Author: Loren Riesenfeld
According to the 2014 Human Rights Watch World Report, the human rights situation in Mexico remains dire. The report catalogued a litany of human rights violations, including enforced disappearances, abuses by military and police, coerced confessions, poor prison conditions, and obstacles to journalistic freedom.
The Peña Nieto Administration reports that since 2007 over 26,000 people have been reported missing or disappeared. The National Human Rights Commission (CNDH) is investigating at least 2,443 disappearances involving corrupt government officials. Prosecutors and investigators fail to properly search for missing people, and families have little recourse when their loved ones disappear. Mexico still does not have a national database of missing people or a DNA database of unidentified human remains. The Peña Nieto Administration has created an office within the Federal Prosecutor’s Office to investigate disappearances, but it has yet to make substantive progress.
Since 2006, the Mexican government has increasingly relied on its military and paramilitary forces to combat and investigate organized crime. However, the increased reliance on heavily armed troops has led to more abuses and human rights violations. The military internally investigates and prosecutes abuses by soldiers, but there is no independent or transparent review board. Between December 2006 and mid-September 2013, there were 8,150 complaints against soldiers, over 5,600 investigations, but only 38 convictions for human rights violations.
Human rights defenders (HRDs) and other activists are harassed and threatened as a result of protesting government projects and resource extraction. The Inter-American Commission on Human Rights (IACHR) reported in 2011 that Mexico is one of the most dangerous countries in the Americas for exercising freedom of speech, with over 66 journalists killed and 12 more disappeared. The Office of the UN High Commissioner for Human Rights documented 89 attacks against human rights defenders between November 2010 and December 2012; none of these cases were successfully prosecuted. This level of impunity is unacceptable, and creates conditions that result in self-censorship of journalists and HRDs.
In July of 2011, President Felipe Calderon created a department within the Ministry of the Interior (Segob) to implement a protection mechanism for HRDs and journalists, and signed more expansive legislation into law in June 2012. Unfortunately, “the mechanism suffers from too few and inadequately trained staff, delays in accessing funds, coordination failures with state-level institutions, poor dissemination to those at risk, and a lack of public support from high level government officials.”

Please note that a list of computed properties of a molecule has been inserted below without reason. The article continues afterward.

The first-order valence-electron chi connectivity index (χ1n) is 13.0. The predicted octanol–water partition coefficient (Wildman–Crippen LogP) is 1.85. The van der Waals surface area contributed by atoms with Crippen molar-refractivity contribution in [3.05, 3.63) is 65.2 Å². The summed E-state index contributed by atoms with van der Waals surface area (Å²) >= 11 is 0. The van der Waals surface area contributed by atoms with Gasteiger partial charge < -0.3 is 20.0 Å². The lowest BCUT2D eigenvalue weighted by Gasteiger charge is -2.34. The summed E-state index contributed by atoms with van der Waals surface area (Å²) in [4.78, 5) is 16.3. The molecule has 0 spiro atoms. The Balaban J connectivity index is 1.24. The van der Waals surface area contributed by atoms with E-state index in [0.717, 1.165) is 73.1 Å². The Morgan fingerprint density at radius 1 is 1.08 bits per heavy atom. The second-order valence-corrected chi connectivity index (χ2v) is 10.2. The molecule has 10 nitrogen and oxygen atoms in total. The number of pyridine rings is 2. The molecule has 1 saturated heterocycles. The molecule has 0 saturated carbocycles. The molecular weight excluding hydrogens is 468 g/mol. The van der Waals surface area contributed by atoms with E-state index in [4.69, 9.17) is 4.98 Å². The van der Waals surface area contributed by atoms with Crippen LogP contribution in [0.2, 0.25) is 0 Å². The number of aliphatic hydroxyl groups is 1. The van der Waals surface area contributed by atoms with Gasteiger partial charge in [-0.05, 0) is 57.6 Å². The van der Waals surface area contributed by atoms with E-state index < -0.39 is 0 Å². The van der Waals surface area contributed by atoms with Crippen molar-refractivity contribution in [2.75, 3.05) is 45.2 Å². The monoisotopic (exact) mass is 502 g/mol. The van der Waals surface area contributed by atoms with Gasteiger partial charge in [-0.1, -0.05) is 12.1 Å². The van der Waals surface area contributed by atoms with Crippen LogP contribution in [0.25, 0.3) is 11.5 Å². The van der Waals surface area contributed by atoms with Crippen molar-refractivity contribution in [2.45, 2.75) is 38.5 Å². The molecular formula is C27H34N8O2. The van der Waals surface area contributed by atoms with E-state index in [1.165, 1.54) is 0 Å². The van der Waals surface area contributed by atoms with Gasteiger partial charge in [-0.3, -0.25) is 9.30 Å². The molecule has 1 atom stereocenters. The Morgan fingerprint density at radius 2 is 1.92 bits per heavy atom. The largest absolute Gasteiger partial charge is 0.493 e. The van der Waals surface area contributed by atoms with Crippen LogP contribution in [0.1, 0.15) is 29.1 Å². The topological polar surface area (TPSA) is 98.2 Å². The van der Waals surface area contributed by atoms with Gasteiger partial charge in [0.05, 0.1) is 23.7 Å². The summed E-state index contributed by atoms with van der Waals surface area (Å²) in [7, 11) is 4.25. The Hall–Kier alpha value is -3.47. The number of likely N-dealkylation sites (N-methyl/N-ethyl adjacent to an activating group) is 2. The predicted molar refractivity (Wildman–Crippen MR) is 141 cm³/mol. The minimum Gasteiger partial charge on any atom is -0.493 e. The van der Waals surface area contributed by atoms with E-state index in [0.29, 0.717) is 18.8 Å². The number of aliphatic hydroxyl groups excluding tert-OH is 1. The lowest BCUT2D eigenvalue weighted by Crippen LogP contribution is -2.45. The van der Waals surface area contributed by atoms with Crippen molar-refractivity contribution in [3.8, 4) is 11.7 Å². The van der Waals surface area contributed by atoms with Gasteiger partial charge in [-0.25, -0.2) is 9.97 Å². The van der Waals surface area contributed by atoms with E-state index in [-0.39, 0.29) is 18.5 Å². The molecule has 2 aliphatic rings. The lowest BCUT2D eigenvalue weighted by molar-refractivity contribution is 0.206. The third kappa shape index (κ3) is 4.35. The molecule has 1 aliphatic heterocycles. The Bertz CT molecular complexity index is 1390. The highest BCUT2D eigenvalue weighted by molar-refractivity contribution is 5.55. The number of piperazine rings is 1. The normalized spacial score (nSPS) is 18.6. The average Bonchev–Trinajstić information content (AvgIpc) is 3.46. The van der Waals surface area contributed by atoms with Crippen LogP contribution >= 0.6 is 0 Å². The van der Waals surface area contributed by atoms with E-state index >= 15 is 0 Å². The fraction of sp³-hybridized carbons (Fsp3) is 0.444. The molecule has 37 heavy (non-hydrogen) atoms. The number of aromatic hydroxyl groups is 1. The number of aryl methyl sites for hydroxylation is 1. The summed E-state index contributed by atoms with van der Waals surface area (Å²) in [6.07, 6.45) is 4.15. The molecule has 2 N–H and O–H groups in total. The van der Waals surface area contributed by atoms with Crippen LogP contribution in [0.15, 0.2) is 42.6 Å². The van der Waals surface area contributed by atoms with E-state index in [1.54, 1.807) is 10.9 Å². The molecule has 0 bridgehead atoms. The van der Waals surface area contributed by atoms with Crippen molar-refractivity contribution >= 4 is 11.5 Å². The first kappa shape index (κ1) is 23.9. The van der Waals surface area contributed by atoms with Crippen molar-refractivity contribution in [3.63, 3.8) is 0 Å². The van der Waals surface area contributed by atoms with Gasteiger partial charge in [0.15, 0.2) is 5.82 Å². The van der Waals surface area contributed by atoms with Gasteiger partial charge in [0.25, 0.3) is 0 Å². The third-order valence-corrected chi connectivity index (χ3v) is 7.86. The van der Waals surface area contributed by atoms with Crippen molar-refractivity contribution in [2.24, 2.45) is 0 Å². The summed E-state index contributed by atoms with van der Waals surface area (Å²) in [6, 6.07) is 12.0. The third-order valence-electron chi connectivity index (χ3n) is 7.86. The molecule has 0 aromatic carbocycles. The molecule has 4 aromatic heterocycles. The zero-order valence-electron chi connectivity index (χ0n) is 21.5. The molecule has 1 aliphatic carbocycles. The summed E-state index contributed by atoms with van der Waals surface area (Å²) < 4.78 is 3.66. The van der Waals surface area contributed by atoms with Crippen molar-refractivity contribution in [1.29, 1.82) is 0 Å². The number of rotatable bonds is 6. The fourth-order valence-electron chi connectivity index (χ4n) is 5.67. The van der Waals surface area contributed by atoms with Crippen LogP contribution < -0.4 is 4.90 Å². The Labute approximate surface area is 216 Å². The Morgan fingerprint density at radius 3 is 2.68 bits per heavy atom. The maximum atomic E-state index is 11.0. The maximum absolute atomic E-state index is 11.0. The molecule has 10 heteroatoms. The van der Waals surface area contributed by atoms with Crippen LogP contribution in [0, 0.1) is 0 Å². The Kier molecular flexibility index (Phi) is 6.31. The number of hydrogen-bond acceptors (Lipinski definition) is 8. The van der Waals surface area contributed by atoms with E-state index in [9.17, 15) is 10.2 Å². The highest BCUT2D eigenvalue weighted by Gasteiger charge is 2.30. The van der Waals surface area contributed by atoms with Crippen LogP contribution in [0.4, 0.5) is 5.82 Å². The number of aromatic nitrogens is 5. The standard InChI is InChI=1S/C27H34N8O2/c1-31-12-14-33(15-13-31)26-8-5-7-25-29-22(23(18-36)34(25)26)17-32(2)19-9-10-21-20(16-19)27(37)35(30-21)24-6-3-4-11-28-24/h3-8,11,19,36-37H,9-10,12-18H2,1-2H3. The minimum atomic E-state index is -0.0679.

The police and military sometimes use unacceptable tactics to coerce confessions from people charged with crimes, including waterboarding, beatings, electric shocks, and sexual violence. Judges continue to accept forced confessions, and the international Istanbul Protocol for investigating torture is rarely followed.
The report notes that Mexico is in the process of transitioning to an adversarial, oral justice system from an inquisitorial, written one. Three out of 32 states have fully implemented this constitutional reform, and 13 more are currently making the transition. However, the criminal justice system fails both the victims of crimes and those accused of committing crimes. Victims and families rarely receive justice, as less than 25% of all crimes are even reported, let alone prosecuted. Those accused are left at the mercy of poorly trained and sometimes corrupt investigators, prosecutors, and judges.
The United States continues to send aid to Mexico to fight organized crime as part of the Merida Initiative, even though nearly 15% of the allocated aid money is contingent upon Mexico meeting human rights requirements.
Mexico has made progress on improving the human rights situation in the country, but there is still a ways to go. The judicial reforms of 2008 and the protection mechanism for human rights defenders and journalists represented significant steps forward. However, the Mexican government has not done an adequate job in putting these reforms into practice. The HRW 2014 World Report decries the human rights situation in Mexico, and should become an impetus for positive change.